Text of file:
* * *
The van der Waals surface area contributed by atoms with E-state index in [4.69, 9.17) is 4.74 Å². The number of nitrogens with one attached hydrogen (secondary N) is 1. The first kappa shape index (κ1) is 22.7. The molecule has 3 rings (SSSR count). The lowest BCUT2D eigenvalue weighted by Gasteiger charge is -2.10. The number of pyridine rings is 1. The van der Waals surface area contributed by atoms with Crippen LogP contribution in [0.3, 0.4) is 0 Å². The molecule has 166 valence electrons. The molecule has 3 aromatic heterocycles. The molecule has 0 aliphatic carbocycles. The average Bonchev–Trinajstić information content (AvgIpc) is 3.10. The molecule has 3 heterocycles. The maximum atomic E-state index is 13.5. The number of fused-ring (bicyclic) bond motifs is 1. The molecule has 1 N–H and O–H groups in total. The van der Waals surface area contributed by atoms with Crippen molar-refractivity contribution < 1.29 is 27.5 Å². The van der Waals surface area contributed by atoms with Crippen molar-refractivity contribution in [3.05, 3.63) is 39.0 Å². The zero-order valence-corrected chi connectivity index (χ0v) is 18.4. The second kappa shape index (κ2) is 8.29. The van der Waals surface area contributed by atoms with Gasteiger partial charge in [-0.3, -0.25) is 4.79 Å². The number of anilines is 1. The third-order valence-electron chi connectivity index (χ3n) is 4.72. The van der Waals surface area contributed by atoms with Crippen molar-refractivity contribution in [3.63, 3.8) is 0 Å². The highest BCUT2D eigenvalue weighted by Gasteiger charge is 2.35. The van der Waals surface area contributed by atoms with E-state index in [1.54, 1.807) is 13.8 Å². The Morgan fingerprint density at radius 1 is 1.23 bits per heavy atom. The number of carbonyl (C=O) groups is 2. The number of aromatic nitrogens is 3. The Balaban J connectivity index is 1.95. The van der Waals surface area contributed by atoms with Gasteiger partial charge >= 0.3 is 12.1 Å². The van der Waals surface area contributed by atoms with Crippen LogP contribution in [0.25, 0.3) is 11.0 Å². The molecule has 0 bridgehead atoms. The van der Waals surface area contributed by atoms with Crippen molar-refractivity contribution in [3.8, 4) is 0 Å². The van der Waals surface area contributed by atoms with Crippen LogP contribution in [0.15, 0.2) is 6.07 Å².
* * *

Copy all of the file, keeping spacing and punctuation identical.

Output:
The van der Waals surface area contributed by atoms with E-state index in [4.69, 9.17) is 4.74 Å². The number of nitrogens with one attached hydrogen (secondary N) is 1. The first kappa shape index (κ1) is 22.7. The molecule has 3 rings (SSSR count). The lowest BCUT2D eigenvalue weighted by Gasteiger charge is -2.10. The number of pyridine rings is 1. The van der Waals surface area contributed by atoms with Crippen LogP contribution in [0.3, 0.4) is 0 Å². The molecule has 166 valence electrons. The molecule has 3 aromatic heterocycles. The molecule has 0 aliphatic carbocycles. The average Bonchev–Trinajstić information content (AvgIpc) is 3.10. The molecule has 3 heterocycles. The maximum atomic E-state index is 13.5. The number of fused-ring (bicyclic) bond motifs is 1. The molecule has 1 N–H and O–H groups in total. The van der Waals surface area contributed by atoms with Crippen molar-refractivity contribution < 1.29 is 27.5 Å². The van der Waals surface area contributed by atoms with Crippen molar-refractivity contribution in [3.05, 3.63) is 39.0 Å². The zero-order valence-corrected chi connectivity index (χ0v) is 18.4. The second kappa shape index (κ2) is 8.29. The van der Waals surface area contributed by atoms with Gasteiger partial charge in [-0.3, -0.25) is 4.79 Å². The number of anilines is 1. The third-order valence-electron chi connectivity index (χ3n) is 4.72. The van der Waals surface area contributed by atoms with Crippen molar-refractivity contribution in [3.63, 3.8) is 0 Å². The highest BCUT2D eigenvalue weighted by Gasteiger charge is 2.35. The van der Waals surface area contributed by atoms with E-state index in [1.54, 1.807) is 13.8 Å². The Morgan fingerprint density at radius 1 is 1.23 bits per heavy atom. The number of carbonyl (C=O) groups is 2. The number of aromatic nitrogens is 3. The Balaban J connectivity index is 1.95. The van der Waals surface area contributed by atoms with Gasteiger partial charge >= 0.3 is 12.1 Å². The van der Waals surface area contributed by atoms with Crippen LogP contribution in [0.25, 0.3) is 11.0 Å². The molecule has 0 bridgehead atoms. The van der Waals surface area contributed by atoms with Crippen molar-refractivity contribution in [3.8, 4) is 0 Å². The van der Waals surface area contributed by atoms with Crippen LogP contribution in [0.15, 0.2) is 6.07 Å².